Nobody likes being criticized, but it’s inevitable at work and in relationships. People have different ways of doing tasks at work, and expectations for how projects should be completed. How you interpret and react to criticism is important, says Susan Krauss Whitbourne, Ph.D., a psychology professor at the University of Massachusetts Amherst.
Whitbourne recently examined the topic for Psychology Today, and suggests five strategies to keep in mind the next time you’re being criticized.
If you already feel insecure about your presentation skills, having someone criticize them can make you extra sensitive and prone to overreaction. Take a step back and make sure you’re not projecting your own insecurities onto the criticism, Whitbourne advises. Listen to what’s being said instead of what you think you heard or was being inferred.
It’s human nature to become defensive when you feel you’re being attacked. By fighting back, not only are you invalidating the other person’s observation, you risk making things personal by criticizing the person instead of the behavior. “People tend to respond to the initial critical comments by feeling offended so they escalate their comeback, exacerbating the conflict even more,” Whitbourne explains.
Perhaps it’s not you at all–maybe it’s the criticizer who’s insecure. “For some people criticizing others is the only way they can feel good about themselves,” Whitbourne says. If they see you happy and successful, they may try to bring you down by pointing out your shortcomings, she says. If they’re in the office next to you, you’re going to have to figure out a way to coexist. Whitbourne suggests offering them a compliment to assuage their insecurity, and consider where the criticism is coming from before getting upset.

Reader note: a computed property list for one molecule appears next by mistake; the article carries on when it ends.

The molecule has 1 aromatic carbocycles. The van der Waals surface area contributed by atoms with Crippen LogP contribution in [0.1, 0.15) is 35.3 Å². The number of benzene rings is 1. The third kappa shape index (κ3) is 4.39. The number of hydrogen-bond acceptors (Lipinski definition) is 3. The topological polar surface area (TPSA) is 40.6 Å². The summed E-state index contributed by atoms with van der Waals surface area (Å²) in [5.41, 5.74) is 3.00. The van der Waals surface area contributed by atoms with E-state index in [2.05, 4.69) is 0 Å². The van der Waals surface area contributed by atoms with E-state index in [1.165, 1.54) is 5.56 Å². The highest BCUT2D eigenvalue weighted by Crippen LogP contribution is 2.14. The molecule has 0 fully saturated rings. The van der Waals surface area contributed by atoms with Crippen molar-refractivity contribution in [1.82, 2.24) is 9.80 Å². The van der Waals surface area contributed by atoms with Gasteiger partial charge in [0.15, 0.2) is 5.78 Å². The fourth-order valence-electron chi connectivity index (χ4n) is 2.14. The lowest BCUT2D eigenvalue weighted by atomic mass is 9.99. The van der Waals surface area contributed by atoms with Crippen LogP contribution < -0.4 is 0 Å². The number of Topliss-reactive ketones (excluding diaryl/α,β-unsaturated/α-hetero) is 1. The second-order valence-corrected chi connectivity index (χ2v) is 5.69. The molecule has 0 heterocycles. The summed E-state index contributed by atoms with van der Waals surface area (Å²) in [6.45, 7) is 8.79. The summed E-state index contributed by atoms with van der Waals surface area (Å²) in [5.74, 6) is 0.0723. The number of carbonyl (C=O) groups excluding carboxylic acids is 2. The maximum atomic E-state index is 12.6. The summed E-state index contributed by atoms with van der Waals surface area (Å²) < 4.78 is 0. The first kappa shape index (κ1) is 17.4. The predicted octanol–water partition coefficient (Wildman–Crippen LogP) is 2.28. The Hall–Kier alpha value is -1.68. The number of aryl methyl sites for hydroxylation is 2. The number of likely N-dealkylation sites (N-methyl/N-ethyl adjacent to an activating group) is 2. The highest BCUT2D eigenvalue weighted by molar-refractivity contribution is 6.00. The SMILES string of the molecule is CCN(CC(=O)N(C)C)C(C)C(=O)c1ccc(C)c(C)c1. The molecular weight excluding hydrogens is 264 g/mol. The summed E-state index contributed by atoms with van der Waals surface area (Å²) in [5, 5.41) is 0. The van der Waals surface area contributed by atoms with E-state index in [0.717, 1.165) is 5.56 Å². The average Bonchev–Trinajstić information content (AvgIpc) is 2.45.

Is there a kernel of truth to the criticism? For example, if a friend takes you to task for wearing dirty shoes and suggests you invest in a pair for indoor use, check to see if there’s any truth to the statement, Whitbourne says. Instead of being defensive or feeling offended, ask yourself if there’s an opportunity for you to improve, she suggests.
There are two types of criticism: constructive and destructive. “In constructive criticism, you focus on the behavior, not the person,” Whitbourne says. In destructive criticism, it’s the opposite–you’re trying to take someone down.
“In any relationship, if you sense that criticism is taking a destructive turn, it’s time for you to step back,” she says. “Try to put the brakes on before the situation spirals out of control and look rationally at who’s being criticized for what–and why.”
Hat tip: Psychology Today